work I've done trying to bring my weight under control and maintain it at a more healthy level. I brought it down from 200 lbs to around 175 lbs in about a year. I maintained it there for another year or so, but somehow took my eye off things and by the middle
of 2016 I was almost back where I started. After several attempts I got it down to my interim target of 180 lbs last year but I've struggled to hold it there or reduce any further. It's something I'm still actively working with.
In what way do you think your thoughts on your body image impact your mental health?
All this has taught me a lot about how complex the relationship can be between our emotional and physical well-being. It's not that I thought losing weight was simply a matter of "eat less, move more" but I hadn't appreciated the impact on our
bodies of such things as trauma, abuse, eating disorders, body dysmorphia, and the fact that many medications tend to increase weight. I've learned a lot from various friends, especially my best friend (and weight loss buddy!) Fran, who lives with bipolar
disorder, chronic fatigue syndrome, and fibromyalgia. I know what I need to do regarding what to eat and what not to eat (my biggest challenge is NOT having two rounds of cheese sandwiches at one in the morning just before I go to bed!) but it's hard to reprogram established patterns. I don't think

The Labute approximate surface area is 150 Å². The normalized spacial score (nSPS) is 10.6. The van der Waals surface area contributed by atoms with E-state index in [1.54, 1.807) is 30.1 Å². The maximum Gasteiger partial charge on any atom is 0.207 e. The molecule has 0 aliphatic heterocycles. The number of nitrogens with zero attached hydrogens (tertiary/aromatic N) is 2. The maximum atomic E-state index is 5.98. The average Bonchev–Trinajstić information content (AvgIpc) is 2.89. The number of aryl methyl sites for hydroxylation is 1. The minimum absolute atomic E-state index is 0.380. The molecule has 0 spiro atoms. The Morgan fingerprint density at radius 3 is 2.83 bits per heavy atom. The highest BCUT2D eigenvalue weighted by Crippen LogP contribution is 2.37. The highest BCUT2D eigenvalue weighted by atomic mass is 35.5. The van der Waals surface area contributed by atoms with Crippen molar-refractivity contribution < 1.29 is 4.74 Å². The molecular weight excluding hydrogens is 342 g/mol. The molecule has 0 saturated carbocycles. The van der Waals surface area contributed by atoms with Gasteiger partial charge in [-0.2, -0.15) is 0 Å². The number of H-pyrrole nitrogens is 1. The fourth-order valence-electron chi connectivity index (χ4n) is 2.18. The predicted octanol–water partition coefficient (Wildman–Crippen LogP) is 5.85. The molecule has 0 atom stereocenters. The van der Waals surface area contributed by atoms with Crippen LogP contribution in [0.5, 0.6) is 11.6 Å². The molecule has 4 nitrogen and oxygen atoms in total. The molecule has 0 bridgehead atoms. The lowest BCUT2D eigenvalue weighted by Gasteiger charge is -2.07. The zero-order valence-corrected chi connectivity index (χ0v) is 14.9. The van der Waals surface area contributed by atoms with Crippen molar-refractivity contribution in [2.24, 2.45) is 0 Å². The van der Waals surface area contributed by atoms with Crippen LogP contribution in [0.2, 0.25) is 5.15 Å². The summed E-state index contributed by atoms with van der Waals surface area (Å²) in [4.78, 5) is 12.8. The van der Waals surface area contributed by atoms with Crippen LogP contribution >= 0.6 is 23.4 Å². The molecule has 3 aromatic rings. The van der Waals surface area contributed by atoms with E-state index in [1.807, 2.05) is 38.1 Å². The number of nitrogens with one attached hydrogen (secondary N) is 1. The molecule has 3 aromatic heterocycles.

I comfort eat as such (and when I am under stress I tend to eat less rather then more) but it can be hard to maintain the sense that I'm worth making the effort for. That can be a vicious cycle because if I start to let my weight get away from me I feel bad
for allowing it to happen, which of course makes it harder to get back on top of things.
What do you think about the media’s portrayal of body image?
There's an increasing awareness I think of diversity in the media, including social media, which is a good thing. But there's also a long way to go. The same can be said regarding stigma surrounding mental health: progress is being made but
there still a long way to go. And of course, body image and mental health go very much hand in hand. On social media, as in society generally, there can be a lot of shaming, bullying and other nastiness directed at anyone deemed to be different, whether that's focused on weight, shape, looks, race, colour, fashion, gender, sexuality, illness,
disability - or pretty much anything else. I witnessed one case recently where a woman was called out on social media because a photo she shared included what appeared to be self-harm scars. Shaming of all kinds is horribly dangerous and frankly as a society
we ought to have outgrown it long ago. I don't know what the answer is, except for all of us to be vigilant, and to lead by example.
If you could say one thing (about body image) to people, what would it be?
There is a great bit in the song "Most Girls" (the version I know is sung by Clementine Accoustic Duo): "You know some days you feel so good in your own skin | But it's okay if you wanna change the body that you came in." The song is written for and about women but I think it applies to anyone. Ultimately it's your body and we all have a right to feel at home there.